Antithetically, there are some significant missed opportunities. Significantly, the Commons stood firm in rejecting the Lords’ efforts to extend the so-called ‘householder defence’ to victims of domestic abuse on the stated basis that the defence of duress is sufficient to address this issue. This, in the face of evidence gathered by the Centre for Women’s Justice illustrating that the defence is not consistently effective. A feminist legal critique would argue that the failure to extend this defence reflects the structural gendered discrimination that remains inherent in the criminal justice system. Indeed, it could be argued that deep-seated gender discrimination and stereotypes, if not outright patriarchy, is the crux of the decision not to include misogyny, either as a crime or as a means to categorise and monitor offending. Equally disappointing is the decision not to create a so-called register of stalkers and serial perpetrators modelled on the Violent and Sex Offender Register (Visor) which holds information about those cautioned, convicted or released from prison for a sexual offence against children and adults.

Applying a human rights framework to the Act results in further disappointment. Despite valiant and sustained lobbying efforts by many groups, the Commons rejected the Lords’ amendments that would have extended the protections provided for by the Act to migrant victims of domestic violence who have no recourse to public funds. On 14th June 2019 the Joint Committee for the Draft Domestic Abuse Bill published a report outlining their recommendations for the Bill. These included recommendations aimed at addressing the needs of migrant women who have no recourse to public funds. The Home Office conducted a review and published its findings in July 2020. In a response that can only be described as feeble, the Government claimed, despite that review being comprehensive, that a pilot scheme to “help gather the data that is needed to develop sustainable solutions for all migrant victims of domestic abuse over the long-term”[10] is required.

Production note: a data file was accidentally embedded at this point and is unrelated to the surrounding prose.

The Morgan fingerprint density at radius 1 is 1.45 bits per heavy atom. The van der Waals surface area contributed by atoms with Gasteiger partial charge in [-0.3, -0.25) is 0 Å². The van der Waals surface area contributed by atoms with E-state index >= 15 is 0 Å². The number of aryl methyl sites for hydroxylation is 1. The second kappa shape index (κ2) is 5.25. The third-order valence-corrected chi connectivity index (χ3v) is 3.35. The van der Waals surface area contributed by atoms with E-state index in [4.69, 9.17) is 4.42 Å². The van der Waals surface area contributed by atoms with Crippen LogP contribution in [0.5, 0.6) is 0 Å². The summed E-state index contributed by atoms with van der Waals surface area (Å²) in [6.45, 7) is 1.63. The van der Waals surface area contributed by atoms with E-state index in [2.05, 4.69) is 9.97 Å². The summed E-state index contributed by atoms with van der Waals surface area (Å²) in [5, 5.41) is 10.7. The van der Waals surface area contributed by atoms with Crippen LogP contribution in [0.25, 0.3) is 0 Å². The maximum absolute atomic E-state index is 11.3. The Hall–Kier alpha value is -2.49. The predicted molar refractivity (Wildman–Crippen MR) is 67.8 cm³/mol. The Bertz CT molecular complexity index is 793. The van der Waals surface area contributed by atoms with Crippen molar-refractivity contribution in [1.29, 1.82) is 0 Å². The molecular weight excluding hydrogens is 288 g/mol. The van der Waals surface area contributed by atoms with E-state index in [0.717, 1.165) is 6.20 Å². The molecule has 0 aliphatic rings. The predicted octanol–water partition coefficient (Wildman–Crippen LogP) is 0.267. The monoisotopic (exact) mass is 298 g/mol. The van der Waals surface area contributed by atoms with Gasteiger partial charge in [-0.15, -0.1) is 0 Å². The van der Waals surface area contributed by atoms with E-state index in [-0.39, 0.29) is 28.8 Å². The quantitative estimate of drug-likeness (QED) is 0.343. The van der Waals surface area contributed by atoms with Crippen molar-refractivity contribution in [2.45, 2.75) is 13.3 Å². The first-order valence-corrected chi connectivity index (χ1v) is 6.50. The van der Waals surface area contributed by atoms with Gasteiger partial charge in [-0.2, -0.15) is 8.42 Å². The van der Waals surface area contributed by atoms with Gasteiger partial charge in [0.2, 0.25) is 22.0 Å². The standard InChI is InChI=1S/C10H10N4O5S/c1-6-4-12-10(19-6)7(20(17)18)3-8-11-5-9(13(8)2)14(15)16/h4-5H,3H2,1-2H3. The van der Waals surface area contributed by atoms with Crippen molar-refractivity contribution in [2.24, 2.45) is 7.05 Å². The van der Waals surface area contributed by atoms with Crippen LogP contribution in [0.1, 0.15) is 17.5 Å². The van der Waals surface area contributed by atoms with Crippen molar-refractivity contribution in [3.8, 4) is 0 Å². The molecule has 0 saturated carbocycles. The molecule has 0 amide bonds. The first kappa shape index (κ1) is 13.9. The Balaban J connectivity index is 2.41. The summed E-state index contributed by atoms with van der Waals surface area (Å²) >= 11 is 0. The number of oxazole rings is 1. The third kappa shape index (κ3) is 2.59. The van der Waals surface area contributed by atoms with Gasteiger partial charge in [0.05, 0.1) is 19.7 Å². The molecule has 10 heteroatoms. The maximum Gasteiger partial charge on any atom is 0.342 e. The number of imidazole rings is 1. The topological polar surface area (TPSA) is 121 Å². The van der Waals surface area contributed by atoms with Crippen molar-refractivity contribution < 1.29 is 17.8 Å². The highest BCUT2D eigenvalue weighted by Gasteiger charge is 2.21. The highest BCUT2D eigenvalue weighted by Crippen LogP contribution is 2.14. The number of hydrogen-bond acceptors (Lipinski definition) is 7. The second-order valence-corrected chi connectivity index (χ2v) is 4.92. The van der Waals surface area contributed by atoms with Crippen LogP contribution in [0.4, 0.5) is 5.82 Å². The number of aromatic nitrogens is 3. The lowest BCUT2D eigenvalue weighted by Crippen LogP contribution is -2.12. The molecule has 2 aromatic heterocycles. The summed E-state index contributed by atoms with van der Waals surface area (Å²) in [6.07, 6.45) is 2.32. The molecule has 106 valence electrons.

The refusal to include such migrant victims is clearly prima facie discriminatory. Lamentably, in adopting this stance the Government has further postponed the opportunity, which has been in existence since 2012, to ratify the Istanbul Convention. The Convention is recognised globally as the ‘gold standard’ on addressing violence against women and girls. The UK signed the Convention at the first opportunity in 2012 but since then has been dragging its feet in terms of ratification. A key sticking point in ratifying the Convention is the requirement effected by Articles 4(3) and 59 that support for victims of domestic abuse is also extended to migrant women. Acceptance of this requirement would have eased ratification of the Convention at a time when the UK is seeking to reassert its position on the global stage and assert its human rights credentials. This is indeed a missed opportunity.

In conclusion therefore it is tempting simply to be critical and say that the Act misses the lofty ambitions espoused by several key politicians and in doing so it disappoints in so many ways. However, the fact that we have a Domestic Abuse Act at all, and one that sets out a comprehensive definition of ‘domestic abuse’ for the first time, makes it deserving of the adjective ‘landmark.’ Indeed, there is much to welcome in this new Act and quite how effective it is will, as ever, depend very much on those of us tasked to bring it to life and give it effect. Here’s to improving the way in which we deal with cases of alleged domestic abuse for the betterment of us all, especially the survivors.

 Celestine Greenwood, barrister, Exchange Chambers






[6] Re L (Contact: Domestic Violence); Re V (Contact: Domestic Violence); Re M (Contact: Domestic Violence); Re H (Contact: Domestic Violence) [2000] 2 FCR 404; [2000] 2 FLR 334: